MVB to Judith Paige Walker Rives, 6 April 1834

MVB to [Judith] Rives, 6 April 1834


my dear friend

I take much blame to myself for not sooner acknowledging your kind and acceptable letter. But I have been a good deal indisposed, & what with people shooting themselves, state funerals, and <illegible> ^the^ <exhibitions> of disappointed, and desperate, & <daring> politicians, playing their bad hands in the worst way, I have not, I fear, always <proved> my equanimity. The glorious vote of Friday has however dispelled the gloom & I embrace the first moment of sunshine to thank you for your acceptable letter & for saying to you that your husbands last speech has been read with the greatest satisfaction by us all. Our State is in motion, & at about every meeting, indeed any one I have yet seen, a resolution is passed approbatory of his conduct. If he continues to treat me with the neglect he has hitherto done, & if you do not make up for it, which I do not hesitate to say I would greatly prefer, I shall put an end to these encomiums. So let him take notice, & beware. I have bet Mr Clay a suit of Clothes that he will beat Mr Leigh. If I lose the Clothes I shall draw on the <productions> of Castle-Hill for the amount. In good <illegible>, advise me of the prospects abroad. We are all on tiptoe here about the Virginia & Nyork elections. Must we again take the Shine off of the Old Dominion? You ask me whether I do not feel some <compunctions> visiting when I pass your deserted dwelling? I say no. First <because> you, & I and every body Know what <illegible> results have <illegible> from a <step>, about which I confess I felt great anxiety. This will do without adding that my sweet tempered friend Mr Poindexter is in the possession of it, & I am thereby supplied <illegible> not only with an agreeable neighbour, but have daily food for reflection upon the contrast. To be serious I have really suffered greatly from your absence, and have yet had the courage to find a substitute for my <illegible> visits. But it is all for our Country, & as good patriots we must submit with cheerfulness. Your good fried Mr Hatch is in the daily habit of inquiring about ^you^ and we have a little chat of that kind every morg before he goes to work. He is an excellent little man, & I have taken to him very much. As Mrs. Van Rensselaer’s letter has had so good an effect upon you, I send an other, which you will have the goodness to return. There is, I am happy to Know, one word in it, & what the good lady has made emphatic, which you, thank fortune have no occasion to use; & will not have for a long time to come, if you preserve your present sweet disposition; and if your husband continues to go on, conquering & to conquer.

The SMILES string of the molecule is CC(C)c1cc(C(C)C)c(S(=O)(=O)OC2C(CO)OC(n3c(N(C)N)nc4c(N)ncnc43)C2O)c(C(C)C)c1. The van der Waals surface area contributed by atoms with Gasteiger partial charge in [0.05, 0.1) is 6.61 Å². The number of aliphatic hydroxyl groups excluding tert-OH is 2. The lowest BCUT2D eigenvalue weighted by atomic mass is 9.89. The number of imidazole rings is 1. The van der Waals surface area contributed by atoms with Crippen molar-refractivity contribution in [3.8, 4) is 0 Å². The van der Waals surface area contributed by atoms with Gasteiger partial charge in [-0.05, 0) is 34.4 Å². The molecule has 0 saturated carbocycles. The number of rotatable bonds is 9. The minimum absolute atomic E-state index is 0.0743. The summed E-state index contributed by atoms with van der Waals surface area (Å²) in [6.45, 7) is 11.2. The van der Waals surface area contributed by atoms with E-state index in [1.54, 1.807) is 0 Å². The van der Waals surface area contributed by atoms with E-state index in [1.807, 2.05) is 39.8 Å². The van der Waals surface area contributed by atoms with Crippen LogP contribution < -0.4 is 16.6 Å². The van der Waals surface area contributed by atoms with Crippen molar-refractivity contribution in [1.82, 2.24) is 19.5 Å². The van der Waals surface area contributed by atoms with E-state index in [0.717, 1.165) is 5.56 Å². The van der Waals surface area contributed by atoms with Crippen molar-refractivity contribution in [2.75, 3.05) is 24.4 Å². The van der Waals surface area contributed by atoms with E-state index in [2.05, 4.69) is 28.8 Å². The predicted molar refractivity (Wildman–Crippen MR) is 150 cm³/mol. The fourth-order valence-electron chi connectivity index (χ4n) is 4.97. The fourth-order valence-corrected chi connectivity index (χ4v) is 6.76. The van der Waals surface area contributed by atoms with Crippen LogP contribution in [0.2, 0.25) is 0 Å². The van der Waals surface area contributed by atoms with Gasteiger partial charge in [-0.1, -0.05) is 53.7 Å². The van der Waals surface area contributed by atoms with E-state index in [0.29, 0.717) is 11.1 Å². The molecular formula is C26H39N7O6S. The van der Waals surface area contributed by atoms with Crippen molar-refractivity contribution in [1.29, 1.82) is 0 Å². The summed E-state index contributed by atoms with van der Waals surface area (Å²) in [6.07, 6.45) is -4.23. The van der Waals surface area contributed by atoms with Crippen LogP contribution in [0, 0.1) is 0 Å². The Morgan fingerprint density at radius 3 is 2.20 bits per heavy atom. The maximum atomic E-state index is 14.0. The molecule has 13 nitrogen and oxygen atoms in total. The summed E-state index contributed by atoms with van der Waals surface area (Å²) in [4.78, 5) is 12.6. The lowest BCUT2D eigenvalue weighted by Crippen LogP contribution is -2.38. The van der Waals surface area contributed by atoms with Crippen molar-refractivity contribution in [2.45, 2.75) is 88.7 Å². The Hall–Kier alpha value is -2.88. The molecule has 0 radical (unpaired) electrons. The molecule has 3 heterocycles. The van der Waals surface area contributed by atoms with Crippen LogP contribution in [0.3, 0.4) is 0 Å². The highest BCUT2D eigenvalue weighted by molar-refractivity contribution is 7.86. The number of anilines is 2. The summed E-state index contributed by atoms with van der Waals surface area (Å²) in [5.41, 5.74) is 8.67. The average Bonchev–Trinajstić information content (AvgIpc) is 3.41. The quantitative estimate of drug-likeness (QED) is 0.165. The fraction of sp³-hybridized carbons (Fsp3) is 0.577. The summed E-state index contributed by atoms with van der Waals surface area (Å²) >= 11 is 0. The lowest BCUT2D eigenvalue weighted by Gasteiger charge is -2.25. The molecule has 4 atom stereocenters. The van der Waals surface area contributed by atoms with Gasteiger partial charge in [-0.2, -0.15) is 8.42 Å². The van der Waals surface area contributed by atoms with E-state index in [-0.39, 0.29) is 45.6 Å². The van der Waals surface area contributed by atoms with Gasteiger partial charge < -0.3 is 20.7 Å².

Excuse this hasty scrawl, & with my best respects to Mr. R. believe me to be

very truly yours


P.S. Although the Genl. has retired from politics, such is not the case with all the family, as young Philip was here the other day as a Committee man & felt himself above calling upon either the President or myself. I fear the young man will <hardly> acquire the consideration in Society what his good father has so long & so honorably enjoyed.

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